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Old December 5th 2012, 06:02 PM
Wolfsbane9 Wolfsbane9 is offline
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Default Musicianship

I'm new to this so please, be gentle.

As a drummer myself I can defiantly appreciate the skill level that went into "Wasting Light" by Taylor Hawkins and the rest of the guys into recording that way. It gave me a fresh reminder of just how much I still have to learn.

My real reason for posting is in respect for what Dave's philosophy of music has been and seems to still be in stuff he's done in and out of the Foo's (ie. Sound City). The few self recordings I've done where in a 10'x12' shack with egg carton walls and SM58 being the best mics we could get. We recorded everything onto a computer (not having the budget or knowledge to record into a expensive tape deck) and that's it. All the tracks are digital but we only did basic equalization to any of them. All the effects came from the amps or the natural tones of the room. Really, it sounds like it was recorded in a garage (which it was) but that's what makes it so different from other local guys. And damn, does it ever knock an ego down a few pegs. But don't get me wrong, I still see other local groups take off with material they cant play live. Its BS. Its been a huge motivational booster to have Dave f*ing Grohl go on live television and say "its all about what goes on in here [head] and in here [heart]" and to "learn your trade". Its been a huge personal motivator to keep practicing and learning. To keep pushing my skills and write more and more.

So despite all the crap that comes out these days, there are still some of us who are trying to keep it real.
Thanks man
An Aspiring Musician
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  #2  
Old December 6th 2012, 08:58 AM
Go-kart Mozart's Avatar
Go-kart Mozart Go-kart Mozart is offline
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Default Re: Musicianship

I completely agree. Recording so nearly faultless without having pro tools or autotune fix up your song is rare for big artists today. And in the local scenes as well of course, because computers are just cheaper than tape decks now. I remember recording a couple of songs a few years ago. And my drummer made some mistakes and me and the other singer's vocals weren't perfect either, so the producer fixed it. At the time I was so excited about recording the songs that I didn't care or notice I was just really glad to hear that our songs work. But in the weeks following it kept becoming clearer to me that some parts just sounded fake.. and it's a real shame. I'm trying to save for some recording equipment for myself as well. And I think Dave was right in saying "learn your trade", computer fix up's shouldn't replace practice or skill.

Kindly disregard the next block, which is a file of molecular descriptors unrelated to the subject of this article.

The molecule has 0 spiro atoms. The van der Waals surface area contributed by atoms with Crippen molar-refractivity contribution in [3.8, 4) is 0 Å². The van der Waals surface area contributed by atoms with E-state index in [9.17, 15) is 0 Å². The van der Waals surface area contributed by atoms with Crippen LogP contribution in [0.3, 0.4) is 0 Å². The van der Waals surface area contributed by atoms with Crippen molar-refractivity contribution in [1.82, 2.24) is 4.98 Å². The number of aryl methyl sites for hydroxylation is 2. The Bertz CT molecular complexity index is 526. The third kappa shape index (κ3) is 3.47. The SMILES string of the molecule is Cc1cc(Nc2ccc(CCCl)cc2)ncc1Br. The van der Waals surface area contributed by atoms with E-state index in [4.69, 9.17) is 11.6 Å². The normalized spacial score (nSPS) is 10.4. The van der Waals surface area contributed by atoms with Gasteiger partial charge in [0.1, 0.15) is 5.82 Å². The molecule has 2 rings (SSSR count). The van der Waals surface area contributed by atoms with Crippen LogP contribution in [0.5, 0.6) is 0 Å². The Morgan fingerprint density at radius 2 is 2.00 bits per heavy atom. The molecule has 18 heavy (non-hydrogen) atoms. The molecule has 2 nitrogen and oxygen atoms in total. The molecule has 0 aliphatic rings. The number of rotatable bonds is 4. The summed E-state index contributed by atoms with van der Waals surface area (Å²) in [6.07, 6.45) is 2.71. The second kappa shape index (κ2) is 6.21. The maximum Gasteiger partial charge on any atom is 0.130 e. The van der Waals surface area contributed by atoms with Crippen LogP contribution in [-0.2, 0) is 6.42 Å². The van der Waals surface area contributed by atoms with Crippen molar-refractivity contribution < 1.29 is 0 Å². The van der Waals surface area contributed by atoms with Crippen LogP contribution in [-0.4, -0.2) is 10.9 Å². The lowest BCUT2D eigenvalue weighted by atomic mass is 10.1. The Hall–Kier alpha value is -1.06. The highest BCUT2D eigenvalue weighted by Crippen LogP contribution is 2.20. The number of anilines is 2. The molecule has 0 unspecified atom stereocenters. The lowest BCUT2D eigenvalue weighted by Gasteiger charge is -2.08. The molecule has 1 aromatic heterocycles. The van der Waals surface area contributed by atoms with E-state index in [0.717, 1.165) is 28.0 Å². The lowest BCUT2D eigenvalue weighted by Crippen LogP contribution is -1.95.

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Old December 6th 2012, 07:13 PM
Wolfsbane9 Wolfsbane9 is offline
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Default Re: Musicianship

Recording is a skill, without a doubt.
To be able to play a song perfectly (or screw up in a way that sounds good) takes hours of practice and being able to know all the intimate details of the song and the players you're recording with.
I can defiantly say that after spending weeks rehearsing one song to record it, and being forced to play it 20-30 times until it was as good as possible for a recording, our live performance and skills as a group and individuals jumped.
Not to mention the coffee intake....

It seems to be the point that's missed these days. The process of recording is an experience in its own right that Pro-Tunes/Auto-Tune takes away. Its like a sculpture either making a statue from a laser cutting, high precision machine with computer inputs and a 0.05% error percent or spending the time and making the same thing by hand. Don't art collectors verify the authenticity of a classic painting by checking the trademark faults of a painting?

The issue seems to have changed into "how can we put out perfect, high profit songs in a hurry?". The point that music is still art and takes time seems to have been forgotten completely in society more and more. Hence why when suddenly someone (ie. Foo's - Wasting Light) actually take the time to create art, its such a shock to the system. Pity
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